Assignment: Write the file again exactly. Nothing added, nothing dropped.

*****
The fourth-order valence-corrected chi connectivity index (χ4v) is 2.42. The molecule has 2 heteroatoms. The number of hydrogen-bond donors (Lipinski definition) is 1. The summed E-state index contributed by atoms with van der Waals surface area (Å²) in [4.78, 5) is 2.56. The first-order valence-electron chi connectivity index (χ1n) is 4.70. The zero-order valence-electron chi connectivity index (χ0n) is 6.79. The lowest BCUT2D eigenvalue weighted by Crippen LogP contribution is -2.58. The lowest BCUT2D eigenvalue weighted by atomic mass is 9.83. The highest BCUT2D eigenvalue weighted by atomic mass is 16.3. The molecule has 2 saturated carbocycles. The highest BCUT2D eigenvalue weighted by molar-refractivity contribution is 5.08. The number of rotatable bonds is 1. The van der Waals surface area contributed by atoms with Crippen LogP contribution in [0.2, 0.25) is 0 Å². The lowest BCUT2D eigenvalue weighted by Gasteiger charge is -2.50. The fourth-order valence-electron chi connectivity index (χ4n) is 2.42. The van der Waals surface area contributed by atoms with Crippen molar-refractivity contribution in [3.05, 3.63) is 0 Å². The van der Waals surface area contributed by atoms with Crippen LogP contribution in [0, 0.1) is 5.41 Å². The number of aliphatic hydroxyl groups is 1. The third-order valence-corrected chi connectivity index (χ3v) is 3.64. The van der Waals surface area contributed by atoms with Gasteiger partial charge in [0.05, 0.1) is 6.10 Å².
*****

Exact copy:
The fourth-order valence-corrected chi connectivity index (χ4v) is 2.42. The molecule has 2 heteroatoms. The number of hydrogen-bond donors (Lipinski definition) is 1. The summed E-state index contributed by atoms with van der Waals surface area (Å²) in [4.78, 5) is 2.56. The first-order valence-electron chi connectivity index (χ1n) is 4.70. The zero-order valence-electron chi connectivity index (χ0n) is 6.79. The lowest BCUT2D eigenvalue weighted by Crippen LogP contribution is -2.58. The lowest BCUT2D eigenvalue weighted by atomic mass is 9.83. The highest BCUT2D eigenvalue weighted by atomic mass is 16.3. The molecule has 2 saturated carbocycles. The highest BCUT2D eigenvalue weighted by molar-refractivity contribution is 5.08. The number of rotatable bonds is 1. The van der Waals surface area contributed by atoms with Crippen LogP contribution in [0.2, 0.25) is 0 Å². The lowest BCUT2D eigenvalue weighted by Gasteiger charge is -2.50. The fourth-order valence-electron chi connectivity index (χ4n) is 2.42. The van der Waals surface area contributed by atoms with Crippen molar-refractivity contribution in [3.05, 3.63) is 0 Å². The van der Waals surface area contributed by atoms with Crippen LogP contribution in [0, 0.1) is 5.41 Å². The number of aliphatic hydroxyl groups is 1. The third-order valence-corrected chi connectivity index (χ3v) is 3.64. The van der Waals surface area contributed by atoms with Gasteiger partial charge in [0.05, 0.1) is 6.10 Å².